Qatar Airways said on Thursday that it had been ordered by regulators in the Gulf state to ground 13 of its Airbus A350 aircraft over the rapid degradation of fuselage surfaces.
The airline, one of the Gulf "big three" carriers, previously stopped accepting delivery of the aircraft over the issue, according to media reports in June.
Qatar Airways said in a statement that it had been forced to press out-of-service Airbus A330 aircraft back into operation to fill the gap left by the grounding of the 13 aircraft.
Qatar Airways has 34 A350-900 types and 19 A350-1000s in its fleet, according to an Airbus document.
"The airline is working with its regulator to ensure the continued safety of all passengers... and following the explicit written instruction of (the airline's) regulator, thirteen aircraft have now been grounded," the airline said.
Qatar Airways is regulated by the Qatar Civil Aviation Authority.
The airline's chief executive Akbar al-Baker said he expects "Airbus treats this matter with the proper attention that it requires".
"Qatar Airways will not accept anything other than aircraft that continue to offer its customers the highest possible standard of safety and the best travel experience that they deserve," he said in the statement.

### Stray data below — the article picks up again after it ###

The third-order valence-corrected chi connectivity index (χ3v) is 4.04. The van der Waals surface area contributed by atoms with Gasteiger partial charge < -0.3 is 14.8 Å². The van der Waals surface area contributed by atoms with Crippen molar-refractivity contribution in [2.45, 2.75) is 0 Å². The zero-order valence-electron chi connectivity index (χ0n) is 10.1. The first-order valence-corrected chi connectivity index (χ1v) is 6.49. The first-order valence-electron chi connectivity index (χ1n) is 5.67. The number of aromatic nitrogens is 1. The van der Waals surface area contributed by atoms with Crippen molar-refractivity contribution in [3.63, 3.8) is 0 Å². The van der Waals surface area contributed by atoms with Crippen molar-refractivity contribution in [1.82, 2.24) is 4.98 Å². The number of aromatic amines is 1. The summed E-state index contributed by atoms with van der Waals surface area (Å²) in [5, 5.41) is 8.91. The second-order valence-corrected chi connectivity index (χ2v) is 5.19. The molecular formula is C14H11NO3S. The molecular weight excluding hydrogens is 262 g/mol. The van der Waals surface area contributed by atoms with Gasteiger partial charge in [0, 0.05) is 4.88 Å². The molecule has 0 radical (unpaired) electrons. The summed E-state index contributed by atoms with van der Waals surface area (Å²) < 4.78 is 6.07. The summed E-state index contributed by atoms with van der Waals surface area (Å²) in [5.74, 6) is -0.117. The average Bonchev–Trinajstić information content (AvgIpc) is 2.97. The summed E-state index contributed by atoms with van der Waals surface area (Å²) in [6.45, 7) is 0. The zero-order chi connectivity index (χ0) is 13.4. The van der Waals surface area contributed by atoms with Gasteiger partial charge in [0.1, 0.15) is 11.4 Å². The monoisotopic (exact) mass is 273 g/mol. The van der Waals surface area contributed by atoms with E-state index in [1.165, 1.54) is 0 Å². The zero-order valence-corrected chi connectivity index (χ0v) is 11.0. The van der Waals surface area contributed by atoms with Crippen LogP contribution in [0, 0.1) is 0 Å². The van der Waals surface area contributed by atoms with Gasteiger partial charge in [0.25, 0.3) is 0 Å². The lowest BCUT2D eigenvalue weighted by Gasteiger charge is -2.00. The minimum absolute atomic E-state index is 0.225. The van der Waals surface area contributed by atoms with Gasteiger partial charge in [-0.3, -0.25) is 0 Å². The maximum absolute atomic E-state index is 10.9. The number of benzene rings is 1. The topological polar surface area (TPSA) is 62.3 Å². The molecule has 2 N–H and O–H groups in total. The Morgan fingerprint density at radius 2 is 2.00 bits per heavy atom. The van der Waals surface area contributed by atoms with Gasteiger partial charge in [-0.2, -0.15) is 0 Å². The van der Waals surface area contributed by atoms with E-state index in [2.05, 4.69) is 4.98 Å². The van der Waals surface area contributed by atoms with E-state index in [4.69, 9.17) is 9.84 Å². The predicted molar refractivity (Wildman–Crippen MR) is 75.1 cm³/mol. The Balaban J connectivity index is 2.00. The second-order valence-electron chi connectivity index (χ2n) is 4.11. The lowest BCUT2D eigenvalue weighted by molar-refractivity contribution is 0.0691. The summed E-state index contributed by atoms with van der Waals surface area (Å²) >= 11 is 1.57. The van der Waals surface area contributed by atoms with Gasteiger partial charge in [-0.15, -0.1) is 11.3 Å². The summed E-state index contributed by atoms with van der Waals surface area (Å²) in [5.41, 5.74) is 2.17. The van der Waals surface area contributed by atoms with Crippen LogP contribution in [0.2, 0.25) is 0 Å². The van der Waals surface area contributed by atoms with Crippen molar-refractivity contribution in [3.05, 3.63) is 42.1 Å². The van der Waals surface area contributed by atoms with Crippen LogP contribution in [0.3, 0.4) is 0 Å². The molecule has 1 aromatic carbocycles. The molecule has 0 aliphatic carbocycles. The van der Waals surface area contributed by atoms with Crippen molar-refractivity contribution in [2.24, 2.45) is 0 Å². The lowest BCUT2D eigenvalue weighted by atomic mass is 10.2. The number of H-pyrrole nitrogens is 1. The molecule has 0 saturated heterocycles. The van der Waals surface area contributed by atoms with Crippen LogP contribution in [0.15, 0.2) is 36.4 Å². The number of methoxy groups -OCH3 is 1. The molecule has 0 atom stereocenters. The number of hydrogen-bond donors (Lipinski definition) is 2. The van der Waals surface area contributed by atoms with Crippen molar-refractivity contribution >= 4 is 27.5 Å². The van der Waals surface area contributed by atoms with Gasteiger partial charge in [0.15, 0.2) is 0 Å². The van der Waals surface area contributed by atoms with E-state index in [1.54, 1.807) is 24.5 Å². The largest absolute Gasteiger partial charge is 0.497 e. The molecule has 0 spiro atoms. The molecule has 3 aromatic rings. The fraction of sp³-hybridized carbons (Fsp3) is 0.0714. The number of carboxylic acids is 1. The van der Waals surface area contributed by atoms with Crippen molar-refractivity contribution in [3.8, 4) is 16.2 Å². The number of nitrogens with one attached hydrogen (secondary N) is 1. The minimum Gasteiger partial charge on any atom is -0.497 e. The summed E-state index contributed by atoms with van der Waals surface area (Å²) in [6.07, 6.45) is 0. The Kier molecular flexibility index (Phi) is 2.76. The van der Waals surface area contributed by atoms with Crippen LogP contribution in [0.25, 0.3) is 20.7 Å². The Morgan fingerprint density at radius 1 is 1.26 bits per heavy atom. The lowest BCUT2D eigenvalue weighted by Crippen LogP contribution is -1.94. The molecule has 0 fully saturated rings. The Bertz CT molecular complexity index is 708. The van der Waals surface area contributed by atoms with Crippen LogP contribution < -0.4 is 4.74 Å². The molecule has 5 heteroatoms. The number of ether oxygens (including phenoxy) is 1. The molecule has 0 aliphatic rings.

"Qatar Airways expects Airbus to have established the root cause and permanently corrected the underlying condition to the satisfaction of Qatar Airways and our regulator before we take delivery of any further A350 aircraft."
The statement said the airline was "cooperating with all the leasing companies affected by this A350 grounding who have started to inspect their impacted aircraft", without giving details of other affected parties.
Through the coronavirus pandemic, Qatar Airways positioned itself as the leading airline for repatriating stranded travellers, winning plaudits from Britain and France among other countries whose flag carriers were virtually mothballed.
More than half of the airline's fleet is made up of the mid-sized but long-range US-made Boeing 787 and French-built Airbus A350.
"We do not comment on our customers' operations. As a leading aircraft manufacturer, we are always in talks with our customers. Those talks we keep confidential," Airbus said in a statement.